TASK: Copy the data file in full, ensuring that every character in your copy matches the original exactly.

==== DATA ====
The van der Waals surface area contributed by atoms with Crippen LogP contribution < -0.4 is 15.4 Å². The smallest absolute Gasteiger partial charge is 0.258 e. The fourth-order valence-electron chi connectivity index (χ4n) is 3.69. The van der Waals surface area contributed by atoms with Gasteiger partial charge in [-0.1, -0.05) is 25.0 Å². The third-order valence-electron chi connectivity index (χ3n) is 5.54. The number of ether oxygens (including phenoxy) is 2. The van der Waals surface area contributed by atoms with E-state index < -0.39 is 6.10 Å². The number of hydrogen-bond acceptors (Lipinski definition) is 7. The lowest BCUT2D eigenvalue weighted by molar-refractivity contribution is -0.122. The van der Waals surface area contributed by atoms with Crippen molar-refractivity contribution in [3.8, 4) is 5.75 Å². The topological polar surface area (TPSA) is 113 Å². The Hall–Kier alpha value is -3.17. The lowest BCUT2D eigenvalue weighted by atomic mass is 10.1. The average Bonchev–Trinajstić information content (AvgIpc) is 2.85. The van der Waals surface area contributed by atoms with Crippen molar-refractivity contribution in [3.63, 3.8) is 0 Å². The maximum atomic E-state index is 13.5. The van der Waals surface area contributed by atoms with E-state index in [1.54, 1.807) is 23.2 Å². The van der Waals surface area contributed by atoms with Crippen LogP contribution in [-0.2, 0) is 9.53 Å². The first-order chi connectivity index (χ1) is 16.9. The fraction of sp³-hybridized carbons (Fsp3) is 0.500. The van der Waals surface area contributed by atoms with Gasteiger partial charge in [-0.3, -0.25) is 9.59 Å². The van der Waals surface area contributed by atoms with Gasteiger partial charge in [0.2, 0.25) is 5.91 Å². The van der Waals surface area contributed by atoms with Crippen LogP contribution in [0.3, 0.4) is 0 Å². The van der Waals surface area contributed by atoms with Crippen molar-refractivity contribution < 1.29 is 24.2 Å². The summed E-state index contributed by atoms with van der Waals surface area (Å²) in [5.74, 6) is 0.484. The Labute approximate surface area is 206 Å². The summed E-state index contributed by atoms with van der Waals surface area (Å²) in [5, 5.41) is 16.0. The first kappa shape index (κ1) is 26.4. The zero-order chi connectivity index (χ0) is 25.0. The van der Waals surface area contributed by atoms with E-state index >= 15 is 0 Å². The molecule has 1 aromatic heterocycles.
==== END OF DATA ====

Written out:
The van der Waals surface area contributed by atoms with Crippen LogP contribution < -0.4 is 15.4 Å². The smallest absolute Gasteiger partial charge is 0.258 e. The fourth-order valence-electron chi connectivity index (χ4n) is 3.69. The van der Waals surface area contributed by atoms with Gasteiger partial charge in [-0.1, -0.05) is 25.0 Å². The third-order valence-electron chi connectivity index (χ3n) is 5.54. The number of ether oxygens (including phenoxy) is 2. The van der Waals surface area contributed by atoms with E-state index < -0.39 is 6.10 Å². The number of hydrogen-bond acceptors (Lipinski definition) is 7. The lowest BCUT2D eigenvalue weighted by molar-refractivity contribution is -0.122. The van der Waals surface area contributed by atoms with Crippen molar-refractivity contribution in [3.8, 4) is 5.75 Å². The topological polar surface area (TPSA) is 113 Å². The Hall–Kier alpha value is -3.17. The lowest BCUT2D eigenvalue weighted by atomic mass is 10.1. The average Bonchev–Trinajstić information content (AvgIpc) is 2.85. The van der Waals surface area contributed by atoms with Crippen molar-refractivity contribution in [3.63, 3.8) is 0 Å². The maximum atomic E-state index is 13.5. The van der Waals surface area contributed by atoms with E-state index in [1.54, 1.807) is 23.2 Å². The van der Waals surface area contributed by atoms with Crippen LogP contribution in [-0.2, 0) is 9.53 Å². The first-order chi connectivity index (χ1) is 16.9. The fraction of sp³-hybridized carbons (Fsp3) is 0.500. The van der Waals surface area contributed by atoms with Gasteiger partial charge in [-0.3, -0.25) is 9.59 Å². The van der Waals surface area contributed by atoms with Gasteiger partial charge in [0.2, 0.25) is 5.91 Å². The van der Waals surface area contributed by atoms with Crippen LogP contribution in [0.3, 0.4) is 0 Å². The van der Waals surface area contributed by atoms with Crippen molar-refractivity contribution < 1.29 is 24.2 Å². The summed E-state index contributed by atoms with van der Waals surface area (Å²) in [5.74, 6) is 0.484. The Labute approximate surface area is 206 Å². The summed E-state index contributed by atoms with van der Waals surface area (Å²) in [5, 5.41) is 16.0. The first kappa shape index (κ1) is 26.4. The zero-order chi connectivity index (χ0) is 25.0. The van der Waals surface area contributed by atoms with E-state index >= 15 is 0 Å². The molecule has 1 aromatic heterocycles.